After finishing Dostoevsky’s Demons two weekends ago I proceeded to read a bunch of books a selection of stories and fragments by Chekhov.
A young provincial living in the latter parts of 19th Century Russia narrated My Life, one of Chekhov’s few novellas. It opens with the young man, a son of a prominent architect and member of the nobility, getting dismissed from his job in the civil service.
The young man is not the archetypal “superfluous man” – cultured, well meaning, but ultimately disillusioned and thus apathetic and ineffective politically or otherwise. While he found his work in the service boring, he did opt to be employed as a manual laborer much to the chagrin of his strict conservative father, providing the conflict that will cast a shadow on the unfolding narrative.
Previous selections of Chekhov I read like A Russian Affair and The Kiss and Other Stories focused on hopeless love and provincial life. The tales in this one offer more or less the same theme and just as despondent.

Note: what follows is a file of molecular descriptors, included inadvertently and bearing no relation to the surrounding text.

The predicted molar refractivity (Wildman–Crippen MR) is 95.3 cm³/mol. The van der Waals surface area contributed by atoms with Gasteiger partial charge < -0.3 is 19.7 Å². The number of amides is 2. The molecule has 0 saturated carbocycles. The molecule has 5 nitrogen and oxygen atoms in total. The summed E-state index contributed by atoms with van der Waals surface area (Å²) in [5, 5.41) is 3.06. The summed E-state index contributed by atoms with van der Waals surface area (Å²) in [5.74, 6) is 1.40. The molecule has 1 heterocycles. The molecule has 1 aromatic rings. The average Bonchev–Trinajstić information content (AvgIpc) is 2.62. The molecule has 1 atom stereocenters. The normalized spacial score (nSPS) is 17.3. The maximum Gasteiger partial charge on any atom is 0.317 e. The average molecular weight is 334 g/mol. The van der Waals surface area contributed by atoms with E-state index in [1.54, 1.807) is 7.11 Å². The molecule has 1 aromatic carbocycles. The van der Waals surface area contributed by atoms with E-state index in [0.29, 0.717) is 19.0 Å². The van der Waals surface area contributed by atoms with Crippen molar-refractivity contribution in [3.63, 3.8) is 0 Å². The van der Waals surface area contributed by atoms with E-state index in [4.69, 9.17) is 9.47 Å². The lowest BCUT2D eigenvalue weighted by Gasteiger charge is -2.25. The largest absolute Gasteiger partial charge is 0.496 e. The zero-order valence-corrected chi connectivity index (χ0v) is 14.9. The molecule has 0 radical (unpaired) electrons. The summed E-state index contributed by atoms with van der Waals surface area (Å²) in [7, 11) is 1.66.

In The Moscow Hamlet, the unnamed tormented narrator presents a treatise on boredom that ends with
“Oh, you take a piece of telephone cord and hang yourself on the nearest telegraph pole! That’s all that’s left for you!”
In Exile told the story of a heartless old man who ferried detainees through the River Volga to Siberia. He orients a young new comer to the barren region’s hard way of life: a case study in dehumanization.
Goussiev is a sick private heading back to Russia in the hospital ward of a steamboat along with other ailing comrades. I think it wouldn’t surprise anyone if I reveal that he dies in the end.
Meanwhile, an ironic situation takes place in the story Typhus where a young officer survives his affliction but unknowingly infects his lovely sister who will suffer the consequences of the fatal disease.
Altogether, the characters wallow in a fit of uselessness and helplessness. ■